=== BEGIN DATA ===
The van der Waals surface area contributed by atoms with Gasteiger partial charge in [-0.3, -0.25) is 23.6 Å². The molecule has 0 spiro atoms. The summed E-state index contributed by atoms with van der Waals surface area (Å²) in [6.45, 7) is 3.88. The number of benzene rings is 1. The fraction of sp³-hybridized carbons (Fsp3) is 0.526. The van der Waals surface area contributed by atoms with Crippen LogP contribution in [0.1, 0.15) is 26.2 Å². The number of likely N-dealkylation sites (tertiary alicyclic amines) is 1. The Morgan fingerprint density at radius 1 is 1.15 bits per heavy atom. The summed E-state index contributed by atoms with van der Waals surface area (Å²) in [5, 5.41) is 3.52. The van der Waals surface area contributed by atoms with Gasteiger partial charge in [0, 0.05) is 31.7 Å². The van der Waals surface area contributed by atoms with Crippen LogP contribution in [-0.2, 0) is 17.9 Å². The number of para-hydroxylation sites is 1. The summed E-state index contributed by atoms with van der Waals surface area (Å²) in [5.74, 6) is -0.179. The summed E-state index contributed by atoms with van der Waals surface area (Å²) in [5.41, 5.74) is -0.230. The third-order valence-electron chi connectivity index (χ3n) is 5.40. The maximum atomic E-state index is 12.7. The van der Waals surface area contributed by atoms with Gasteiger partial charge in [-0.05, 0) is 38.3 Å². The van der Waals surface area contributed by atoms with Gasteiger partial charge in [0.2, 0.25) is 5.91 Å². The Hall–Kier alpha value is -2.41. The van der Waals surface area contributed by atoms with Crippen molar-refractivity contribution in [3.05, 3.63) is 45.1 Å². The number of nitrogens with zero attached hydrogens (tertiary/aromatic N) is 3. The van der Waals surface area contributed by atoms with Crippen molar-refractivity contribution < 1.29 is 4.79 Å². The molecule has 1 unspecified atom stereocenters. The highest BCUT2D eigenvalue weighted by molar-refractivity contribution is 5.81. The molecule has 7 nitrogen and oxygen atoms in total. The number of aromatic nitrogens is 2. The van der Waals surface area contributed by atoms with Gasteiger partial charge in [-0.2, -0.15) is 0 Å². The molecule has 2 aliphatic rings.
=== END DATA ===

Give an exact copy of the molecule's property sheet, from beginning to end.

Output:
The van der Waals surface area contributed by atoms with Gasteiger partial charge in [-0.3, -0.25) is 23.6 Å². The molecule has 0 spiro atoms. The summed E-state index contributed by atoms with van der Waals surface area (Å²) in [6.45, 7) is 3.88. The number of benzene rings is 1. The fraction of sp³-hybridized carbons (Fsp3) is 0.526. The van der Waals surface area contributed by atoms with Crippen LogP contribution in [0.1, 0.15) is 26.2 Å². The number of likely N-dealkylation sites (tertiary alicyclic amines) is 1. The Morgan fingerprint density at radius 1 is 1.15 bits per heavy atom. The summed E-state index contributed by atoms with van der Waals surface area (Å²) in [5, 5.41) is 3.52. The van der Waals surface area contributed by atoms with Gasteiger partial charge in [0, 0.05) is 31.7 Å². The van der Waals surface area contributed by atoms with Crippen LogP contribution in [-0.2, 0) is 17.9 Å². The number of para-hydroxylation sites is 1. The summed E-state index contributed by atoms with van der Waals surface area (Å²) in [5.74, 6) is -0.179. The summed E-state index contributed by atoms with van der Waals surface area (Å²) in [5.41, 5.74) is -0.230. The third-order valence-electron chi connectivity index (χ3n) is 5.40. The maximum atomic E-state index is 12.7. The van der Waals surface area contributed by atoms with Gasteiger partial charge in [-0.05, 0) is 38.3 Å². The van der Waals surface area contributed by atoms with Gasteiger partial charge in [0.2, 0.25) is 5.91 Å². The Hall–Kier alpha value is -2.41. The van der Waals surface area contributed by atoms with Crippen molar-refractivity contribution in [3.05, 3.63) is 45.1 Å². The number of nitrogens with zero attached hydrogens (tertiary/aromatic N) is 3. The van der Waals surface area contributed by atoms with Crippen molar-refractivity contribution < 1.29 is 4.79 Å². The molecule has 1 unspecified atom stereocenters. The highest BCUT2D eigenvalue weighted by molar-refractivity contribution is 5.81. The molecule has 7 nitrogen and oxygen atoms in total. The number of aromatic nitrogens is 2. The van der Waals surface area contributed by atoms with Gasteiger partial charge in [-0.2, -0.15) is 0 Å². The molecule has 2 aliphatic rings.